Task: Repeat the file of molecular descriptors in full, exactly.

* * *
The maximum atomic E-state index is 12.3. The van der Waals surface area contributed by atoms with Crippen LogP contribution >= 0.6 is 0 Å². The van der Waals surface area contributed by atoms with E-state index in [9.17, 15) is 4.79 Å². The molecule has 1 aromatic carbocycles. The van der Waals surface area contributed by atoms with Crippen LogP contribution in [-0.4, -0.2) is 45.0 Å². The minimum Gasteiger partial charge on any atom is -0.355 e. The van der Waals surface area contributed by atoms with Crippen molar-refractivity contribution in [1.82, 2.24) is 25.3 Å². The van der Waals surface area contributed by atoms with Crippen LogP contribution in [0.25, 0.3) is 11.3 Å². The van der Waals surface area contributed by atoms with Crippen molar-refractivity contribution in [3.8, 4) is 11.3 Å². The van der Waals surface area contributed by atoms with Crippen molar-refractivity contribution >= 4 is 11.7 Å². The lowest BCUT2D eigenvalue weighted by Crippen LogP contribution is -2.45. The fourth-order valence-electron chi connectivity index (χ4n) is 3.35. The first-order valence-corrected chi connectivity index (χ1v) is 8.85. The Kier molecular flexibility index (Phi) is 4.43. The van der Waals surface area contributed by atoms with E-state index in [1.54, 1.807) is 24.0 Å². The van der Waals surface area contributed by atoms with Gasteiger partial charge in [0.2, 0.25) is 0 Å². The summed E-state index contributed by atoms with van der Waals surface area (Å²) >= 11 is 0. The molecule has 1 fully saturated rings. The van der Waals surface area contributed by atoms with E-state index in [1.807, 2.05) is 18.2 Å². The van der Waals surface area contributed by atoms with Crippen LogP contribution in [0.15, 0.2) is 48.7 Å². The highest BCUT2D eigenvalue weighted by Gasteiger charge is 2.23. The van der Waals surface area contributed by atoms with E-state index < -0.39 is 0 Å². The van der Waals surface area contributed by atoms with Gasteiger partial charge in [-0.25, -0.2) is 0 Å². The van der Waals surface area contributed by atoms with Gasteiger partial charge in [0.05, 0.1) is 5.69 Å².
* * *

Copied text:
The maximum atomic E-state index is 12.3. The van der Waals surface area contributed by atoms with Crippen LogP contribution >= 0.6 is 0 Å². The van der Waals surface area contributed by atoms with E-state index in [9.17, 15) is 4.79 Å². The molecule has 1 aromatic carbocycles. The van der Waals surface area contributed by atoms with Crippen LogP contribution in [-0.4, -0.2) is 45.0 Å². The minimum Gasteiger partial charge on any atom is -0.355 e. The van der Waals surface area contributed by atoms with Crippen molar-refractivity contribution in [1.82, 2.24) is 25.3 Å². The van der Waals surface area contributed by atoms with Crippen LogP contribution in [0.25, 0.3) is 11.3 Å². The van der Waals surface area contributed by atoms with Crippen molar-refractivity contribution in [3.8, 4) is 11.3 Å². The van der Waals surface area contributed by atoms with Crippen molar-refractivity contribution >= 4 is 11.7 Å². The lowest BCUT2D eigenvalue weighted by Crippen LogP contribution is -2.45. The fourth-order valence-electron chi connectivity index (χ4n) is 3.35. The first-order valence-corrected chi connectivity index (χ1v) is 8.85. The Kier molecular flexibility index (Phi) is 4.43. The van der Waals surface area contributed by atoms with E-state index in [1.54, 1.807) is 24.0 Å². The van der Waals surface area contributed by atoms with Gasteiger partial charge in [0.2, 0.25) is 0 Å². The summed E-state index contributed by atoms with van der Waals surface area (Å²) >= 11 is 0. The molecule has 1 fully saturated rings. The van der Waals surface area contributed by atoms with E-state index in [1.807, 2.05) is 18.2 Å². The van der Waals surface area contributed by atoms with Crippen LogP contribution in [0.15, 0.2) is 48.7 Å². The highest BCUT2D eigenvalue weighted by Gasteiger charge is 2.23. The van der Waals surface area contributed by atoms with E-state index < -0.39 is 0 Å². The van der Waals surface area contributed by atoms with Gasteiger partial charge in [-0.25, -0.2) is 0 Å². The van der Waals surface area contributed by atoms with Gasteiger partial charge in [0.05, 0.1) is 5.69 Å².